Looking at the happiest girl in the room, it was hard to imagine Brett’s younger sister was in the midst of an eight-year battle with ependymoma brain tumors — a battle that eventually took her life at 11 years old.
During her life, the Jenna Kast Believe in Miracles Foundation was a small organization to help fund brain tumor research. Four years after her death, the foundation is larger than ever and spreading Jenna’s love and joy to families all over Michigan.
Big dream from little kids
The foundation all started with a fifth grade Brett, who would frequent the children’s hospital to visit his younger sister during radiation treatments. Jenna would typically be her bubbly, happy self, but her attitude was rare to see in other patients in such a building.
Weak. Tired. Somber.
Those were some of the emotions worn on the young patients’ faces, and Brett wanted to do something about it. He saw a kid around his age battling leukemia who often sat by himself and looked bored — until Brett gave him his GameBoy the next day. The two never saw each other again, but Brett saw an opportunity to continue the giving.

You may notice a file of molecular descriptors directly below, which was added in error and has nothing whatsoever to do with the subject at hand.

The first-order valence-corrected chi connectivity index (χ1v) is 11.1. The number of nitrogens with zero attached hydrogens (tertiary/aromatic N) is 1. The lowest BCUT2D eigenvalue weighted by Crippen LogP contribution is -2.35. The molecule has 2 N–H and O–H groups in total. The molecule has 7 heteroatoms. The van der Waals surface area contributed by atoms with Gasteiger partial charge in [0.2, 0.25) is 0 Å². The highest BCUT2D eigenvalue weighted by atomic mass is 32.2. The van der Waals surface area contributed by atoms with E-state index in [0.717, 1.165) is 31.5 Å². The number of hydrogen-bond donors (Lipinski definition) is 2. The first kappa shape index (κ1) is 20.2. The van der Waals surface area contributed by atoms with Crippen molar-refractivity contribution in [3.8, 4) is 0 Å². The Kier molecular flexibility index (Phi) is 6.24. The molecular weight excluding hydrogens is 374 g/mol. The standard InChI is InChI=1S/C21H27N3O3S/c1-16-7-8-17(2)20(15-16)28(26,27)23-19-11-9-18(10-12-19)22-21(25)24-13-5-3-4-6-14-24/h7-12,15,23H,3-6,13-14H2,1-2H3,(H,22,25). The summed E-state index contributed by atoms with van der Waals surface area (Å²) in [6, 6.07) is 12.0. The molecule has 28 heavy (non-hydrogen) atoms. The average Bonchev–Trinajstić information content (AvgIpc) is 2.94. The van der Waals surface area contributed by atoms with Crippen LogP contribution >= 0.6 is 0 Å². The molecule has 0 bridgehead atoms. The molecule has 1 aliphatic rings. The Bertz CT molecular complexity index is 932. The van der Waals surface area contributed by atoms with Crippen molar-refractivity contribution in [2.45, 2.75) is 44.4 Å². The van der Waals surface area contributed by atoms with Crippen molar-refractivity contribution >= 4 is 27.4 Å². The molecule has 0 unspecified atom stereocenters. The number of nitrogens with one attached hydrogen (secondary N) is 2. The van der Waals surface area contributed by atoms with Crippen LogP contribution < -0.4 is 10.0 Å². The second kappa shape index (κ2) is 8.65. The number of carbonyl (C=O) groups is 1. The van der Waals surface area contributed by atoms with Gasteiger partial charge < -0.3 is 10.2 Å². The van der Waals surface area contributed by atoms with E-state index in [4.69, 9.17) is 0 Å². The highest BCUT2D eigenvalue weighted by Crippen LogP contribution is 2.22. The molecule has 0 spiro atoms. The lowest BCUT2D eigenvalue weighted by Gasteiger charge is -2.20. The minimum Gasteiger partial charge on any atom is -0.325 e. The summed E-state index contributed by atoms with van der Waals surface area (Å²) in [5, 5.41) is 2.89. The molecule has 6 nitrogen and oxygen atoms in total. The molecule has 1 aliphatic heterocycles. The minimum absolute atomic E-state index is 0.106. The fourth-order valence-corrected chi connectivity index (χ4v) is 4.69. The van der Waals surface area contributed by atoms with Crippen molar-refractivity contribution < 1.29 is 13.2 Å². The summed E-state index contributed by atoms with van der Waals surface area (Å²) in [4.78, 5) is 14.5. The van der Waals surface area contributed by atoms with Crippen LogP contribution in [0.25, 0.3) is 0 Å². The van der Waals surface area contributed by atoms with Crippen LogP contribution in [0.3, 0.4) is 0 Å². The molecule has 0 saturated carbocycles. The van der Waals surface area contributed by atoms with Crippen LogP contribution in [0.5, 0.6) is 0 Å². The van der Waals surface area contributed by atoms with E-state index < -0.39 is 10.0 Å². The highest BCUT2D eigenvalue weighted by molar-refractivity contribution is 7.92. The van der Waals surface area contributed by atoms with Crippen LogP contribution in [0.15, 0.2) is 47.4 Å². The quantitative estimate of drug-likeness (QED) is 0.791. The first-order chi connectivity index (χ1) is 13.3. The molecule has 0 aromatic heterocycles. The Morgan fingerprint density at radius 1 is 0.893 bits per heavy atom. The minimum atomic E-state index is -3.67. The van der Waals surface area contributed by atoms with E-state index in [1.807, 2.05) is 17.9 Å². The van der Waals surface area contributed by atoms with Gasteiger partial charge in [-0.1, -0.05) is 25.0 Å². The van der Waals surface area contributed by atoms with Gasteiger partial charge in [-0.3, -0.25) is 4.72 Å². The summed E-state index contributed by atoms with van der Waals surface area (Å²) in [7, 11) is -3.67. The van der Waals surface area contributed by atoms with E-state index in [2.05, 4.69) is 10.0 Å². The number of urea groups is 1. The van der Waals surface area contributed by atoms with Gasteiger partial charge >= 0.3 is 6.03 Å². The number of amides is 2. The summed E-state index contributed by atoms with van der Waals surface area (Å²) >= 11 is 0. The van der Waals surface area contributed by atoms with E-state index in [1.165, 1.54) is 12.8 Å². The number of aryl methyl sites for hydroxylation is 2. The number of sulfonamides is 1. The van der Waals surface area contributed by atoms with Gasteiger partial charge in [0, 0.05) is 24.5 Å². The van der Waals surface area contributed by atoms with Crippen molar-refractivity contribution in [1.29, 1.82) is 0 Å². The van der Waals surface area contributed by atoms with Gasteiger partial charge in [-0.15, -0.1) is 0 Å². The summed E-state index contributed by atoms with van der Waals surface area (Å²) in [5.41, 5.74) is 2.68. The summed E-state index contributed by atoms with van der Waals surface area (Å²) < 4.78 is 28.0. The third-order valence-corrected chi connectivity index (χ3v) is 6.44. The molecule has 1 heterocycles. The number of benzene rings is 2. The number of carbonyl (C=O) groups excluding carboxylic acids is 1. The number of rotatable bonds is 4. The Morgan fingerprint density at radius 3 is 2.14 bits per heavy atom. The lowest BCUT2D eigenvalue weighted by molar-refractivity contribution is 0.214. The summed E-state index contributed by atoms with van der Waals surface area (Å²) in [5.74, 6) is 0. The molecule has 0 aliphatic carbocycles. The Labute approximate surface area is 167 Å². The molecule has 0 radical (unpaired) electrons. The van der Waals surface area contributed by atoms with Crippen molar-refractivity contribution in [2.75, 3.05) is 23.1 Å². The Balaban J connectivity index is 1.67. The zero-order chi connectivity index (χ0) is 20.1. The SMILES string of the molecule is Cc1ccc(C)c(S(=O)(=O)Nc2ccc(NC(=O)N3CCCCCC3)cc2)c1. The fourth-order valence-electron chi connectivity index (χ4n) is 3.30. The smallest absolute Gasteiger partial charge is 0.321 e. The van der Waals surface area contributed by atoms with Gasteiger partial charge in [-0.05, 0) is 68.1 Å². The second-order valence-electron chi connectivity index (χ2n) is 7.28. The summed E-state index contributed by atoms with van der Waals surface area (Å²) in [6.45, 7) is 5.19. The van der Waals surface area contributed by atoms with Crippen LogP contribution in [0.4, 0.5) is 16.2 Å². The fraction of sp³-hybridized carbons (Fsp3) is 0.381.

“The day after that, I kind of enjoyed, you know, giving something to someone,” Brett said.
Not long after that, Brett pitched an idea to his best friend J.D. Sterba, who now attends Central Michigan University — create bracelets and sell them to raise money for tumor research. After all, LiveStrong bracelets were all the craze.
The fifth grade duo went to Buddy Club, the after school club at Wass Elementary in Troy, Mich., to pitch their idea. The plan didn’t blow them away.
“All the advisers and everybody there thought we were a little crazy and a little in over our heads,” Sterba said.
The two then went to their always-supportive parents, and their idea became a reality. They decided on red bracelets, but the message to write on them was a tough decision. They both said it was Brett’s mom, Paula Kast, who came up with the idea to etch “Believe in Miracles.”